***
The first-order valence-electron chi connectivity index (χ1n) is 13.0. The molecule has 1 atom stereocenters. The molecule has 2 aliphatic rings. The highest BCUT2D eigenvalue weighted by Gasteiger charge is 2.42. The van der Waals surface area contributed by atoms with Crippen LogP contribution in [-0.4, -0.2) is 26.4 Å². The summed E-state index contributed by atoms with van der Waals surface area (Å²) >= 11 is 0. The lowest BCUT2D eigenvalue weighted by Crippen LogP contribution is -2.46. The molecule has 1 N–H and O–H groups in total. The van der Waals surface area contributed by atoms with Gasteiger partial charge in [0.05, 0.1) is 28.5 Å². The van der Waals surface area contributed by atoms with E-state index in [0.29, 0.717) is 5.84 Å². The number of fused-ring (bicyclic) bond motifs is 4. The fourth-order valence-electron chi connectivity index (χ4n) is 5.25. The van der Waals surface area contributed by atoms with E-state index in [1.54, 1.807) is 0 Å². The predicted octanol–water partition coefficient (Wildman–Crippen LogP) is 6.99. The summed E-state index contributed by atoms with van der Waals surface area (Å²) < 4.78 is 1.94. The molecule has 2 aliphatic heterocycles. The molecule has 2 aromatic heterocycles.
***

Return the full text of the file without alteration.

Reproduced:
The first-order valence-electron chi connectivity index (χ1n) is 13.0. The molecule has 1 atom stereocenters. The molecule has 2 aliphatic rings. The highest BCUT2D eigenvalue weighted by Gasteiger charge is 2.42. The van der Waals surface area contributed by atoms with Crippen LogP contribution in [-0.4, -0.2) is 26.4 Å². The summed E-state index contributed by atoms with van der Waals surface area (Å²) >= 11 is 0. The lowest BCUT2D eigenvalue weighted by Crippen LogP contribution is -2.46. The molecule has 1 N–H and O–H groups in total. The van der Waals surface area contributed by atoms with Gasteiger partial charge in [0.05, 0.1) is 28.5 Å². The van der Waals surface area contributed by atoms with E-state index in [0.29, 0.717) is 5.84 Å². The number of fused-ring (bicyclic) bond motifs is 4. The fourth-order valence-electron chi connectivity index (χ4n) is 5.25. The van der Waals surface area contributed by atoms with E-state index in [1.54, 1.807) is 0 Å². The predicted octanol–water partition coefficient (Wildman–Crippen LogP) is 6.99. The summed E-state index contributed by atoms with van der Waals surface area (Å²) < 4.78 is 1.94. The molecule has 2 aliphatic heterocycles. The molecule has 2 aromatic heterocycles.